|Courtesy of Duluth Public Library|
So far as I am aware, librarianship is really in a critical condition…the profession itself is now unsure of what its functions are and unsure also of just how to go about performing whatever functions are assigned to it or that it adopts. This state of affairs seems to me to be entirely understandable in the light of certain developments that affect not merely the profession but our society as a whole (p. 295)
It’s a busy day at work so I’ll keep this brief…
As one of the core, foundational texts in the philosophy of librarianship, Abraham Kaplan’s “The Age of the Symbol” is a testament to the importance of appreciating the philosophical foundations of librarianship. Moreover, his discussion of the myriad problems facing librarianship are eerily prescient…new technologies, an explosion of information, external socio-political pressures…the same things you’ll see in the current literature. And how does Kaplan propose we respond to the challenges facing librarianship? Well, I’m not much for spoilers, so you’ll have to read the article yourself.
However, I will point out that Kaplan advocates a particular approach to library science. First, he argues that librarianship is a humanist enterprise. Second, he makes the case that librarianship is more akin to the “metasciences” of logic, mathematics, linguistics, and information science (p. 301) than to social or hard sciences. Given that most librarians believe that library science is a social science and most library research takes its cue from sociological research methods, the second point should raise some eyebrows, but I think he is spot-on. Library science is not a social science like sociology, anthropology, or political science. Neither is it a hard science like physics, chemistry, or biology. Library science is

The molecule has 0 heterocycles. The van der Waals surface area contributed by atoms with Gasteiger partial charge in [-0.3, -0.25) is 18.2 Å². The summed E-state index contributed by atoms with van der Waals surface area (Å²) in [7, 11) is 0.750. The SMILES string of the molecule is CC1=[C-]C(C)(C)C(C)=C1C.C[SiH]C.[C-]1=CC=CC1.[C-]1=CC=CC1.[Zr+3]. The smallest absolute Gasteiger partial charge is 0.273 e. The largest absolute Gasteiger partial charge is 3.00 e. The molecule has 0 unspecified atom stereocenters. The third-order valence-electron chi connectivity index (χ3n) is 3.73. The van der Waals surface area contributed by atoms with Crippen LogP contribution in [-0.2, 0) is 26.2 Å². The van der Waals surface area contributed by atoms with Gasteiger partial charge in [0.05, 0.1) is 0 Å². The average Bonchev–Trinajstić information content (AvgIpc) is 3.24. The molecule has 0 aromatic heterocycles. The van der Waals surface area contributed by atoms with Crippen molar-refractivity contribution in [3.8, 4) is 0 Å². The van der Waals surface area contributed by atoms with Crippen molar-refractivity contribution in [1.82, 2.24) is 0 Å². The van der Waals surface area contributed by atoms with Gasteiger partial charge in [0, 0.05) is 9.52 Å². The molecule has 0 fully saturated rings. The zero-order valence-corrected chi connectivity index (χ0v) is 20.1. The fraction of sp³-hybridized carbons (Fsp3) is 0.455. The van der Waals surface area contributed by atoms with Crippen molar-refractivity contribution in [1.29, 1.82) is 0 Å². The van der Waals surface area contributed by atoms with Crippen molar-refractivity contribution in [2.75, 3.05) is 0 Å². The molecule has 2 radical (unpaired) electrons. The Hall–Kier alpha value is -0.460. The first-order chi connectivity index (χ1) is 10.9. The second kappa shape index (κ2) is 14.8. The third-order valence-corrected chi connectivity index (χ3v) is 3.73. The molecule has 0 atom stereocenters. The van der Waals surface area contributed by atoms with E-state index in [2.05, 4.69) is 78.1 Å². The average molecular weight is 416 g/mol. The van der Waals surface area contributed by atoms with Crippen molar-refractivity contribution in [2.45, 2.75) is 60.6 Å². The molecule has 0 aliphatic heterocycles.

not about subject matters provided by man and nature, but about subject matters provided fundamentally by our ideas about man and nature, or by our language, or by our ways of transmitting and processing the information that we have derived, and so on. (p. 301)
And later, he elaborates that library science
has thrust upon it, as its appropriate domain, the whole of knowledge, the whole of culture; nothing is supposed to be foreign to us, and we ought to be prepared under suitable circumstances to be helpful with regard to any and every area of human concern. [W]e cannot even begin to occupy ourselves with the substance and content of this endless domain, but only with its form, with its structure, with its order, with the interrelations of the various parts. (p. 304)
I like this approach and I probably agree with Kaplan more than I disagree. If anything, placing library science in the meta-scientific realm places it at a more foundational level than the profession may realize. Hopefully I can return to Kaplan’s arguments in a future post.
Essential Reading in the Philosophy of Library and Information Science